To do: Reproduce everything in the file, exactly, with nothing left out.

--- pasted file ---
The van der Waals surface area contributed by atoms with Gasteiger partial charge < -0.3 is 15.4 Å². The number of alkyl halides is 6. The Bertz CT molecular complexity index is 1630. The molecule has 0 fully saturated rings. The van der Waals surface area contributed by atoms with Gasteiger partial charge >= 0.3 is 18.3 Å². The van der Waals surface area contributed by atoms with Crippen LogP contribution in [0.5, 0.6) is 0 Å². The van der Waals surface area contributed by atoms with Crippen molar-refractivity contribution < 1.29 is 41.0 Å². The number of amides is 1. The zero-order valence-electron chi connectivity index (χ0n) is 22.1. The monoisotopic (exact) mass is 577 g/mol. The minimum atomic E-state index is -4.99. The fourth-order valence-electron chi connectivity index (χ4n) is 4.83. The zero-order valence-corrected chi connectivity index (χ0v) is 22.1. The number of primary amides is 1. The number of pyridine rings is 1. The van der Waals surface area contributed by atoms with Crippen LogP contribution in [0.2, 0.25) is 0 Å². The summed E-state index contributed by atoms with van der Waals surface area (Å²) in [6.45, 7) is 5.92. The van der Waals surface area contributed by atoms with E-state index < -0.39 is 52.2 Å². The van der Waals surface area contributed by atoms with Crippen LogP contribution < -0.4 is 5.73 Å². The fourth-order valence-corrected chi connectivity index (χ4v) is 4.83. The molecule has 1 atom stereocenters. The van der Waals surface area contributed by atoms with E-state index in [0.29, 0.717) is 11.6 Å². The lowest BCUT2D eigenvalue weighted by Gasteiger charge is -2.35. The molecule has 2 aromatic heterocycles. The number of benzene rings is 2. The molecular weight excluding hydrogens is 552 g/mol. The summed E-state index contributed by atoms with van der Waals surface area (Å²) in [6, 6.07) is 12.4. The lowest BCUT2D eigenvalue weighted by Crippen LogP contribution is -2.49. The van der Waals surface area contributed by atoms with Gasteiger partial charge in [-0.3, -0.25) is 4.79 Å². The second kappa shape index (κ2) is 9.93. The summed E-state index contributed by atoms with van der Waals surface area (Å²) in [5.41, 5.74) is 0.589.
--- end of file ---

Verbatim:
The van der Waals surface area contributed by atoms with Gasteiger partial charge < -0.3 is 15.4 Å². The number of alkyl halides is 6. The Bertz CT molecular complexity index is 1630. The molecule has 0 fully saturated rings. The van der Waals surface area contributed by atoms with Gasteiger partial charge >= 0.3 is 18.3 Å². The van der Waals surface area contributed by atoms with Crippen LogP contribution in [0.5, 0.6) is 0 Å². The van der Waals surface area contributed by atoms with Crippen molar-refractivity contribution < 1.29 is 41.0 Å². The number of amides is 1. The zero-order valence-electron chi connectivity index (χ0n) is 22.1. The monoisotopic (exact) mass is 577 g/mol. The minimum atomic E-state index is -4.99. The fourth-order valence-electron chi connectivity index (χ4n) is 4.83. The zero-order valence-corrected chi connectivity index (χ0v) is 22.1. The number of primary amides is 1. The number of pyridine rings is 1. The van der Waals surface area contributed by atoms with Crippen LogP contribution in [0.2, 0.25) is 0 Å². The summed E-state index contributed by atoms with van der Waals surface area (Å²) in [6.45, 7) is 5.92. The van der Waals surface area contributed by atoms with E-state index < -0.39 is 52.2 Å². The van der Waals surface area contributed by atoms with Crippen LogP contribution < -0.4 is 5.73 Å². The fourth-order valence-corrected chi connectivity index (χ4v) is 4.83. The molecule has 1 atom stereocenters. The van der Waals surface area contributed by atoms with E-state index in [0.29, 0.717) is 11.6 Å². The lowest BCUT2D eigenvalue weighted by Gasteiger charge is -2.35. The molecule has 2 aromatic heterocycles. The number of benzene rings is 2. The molecular weight excluding hydrogens is 552 g/mol. The summed E-state index contributed by atoms with van der Waals surface area (Å²) in [6, 6.07) is 12.4. The lowest BCUT2D eigenvalue weighted by Crippen LogP contribution is -2.49. The van der Waals surface area contributed by atoms with Gasteiger partial charge in [-0.3, -0.25) is 4.79 Å². The second kappa shape index (κ2) is 9.93. The summed E-state index contributed by atoms with van der Waals surface area (Å²) in [5.41, 5.74) is 0.589.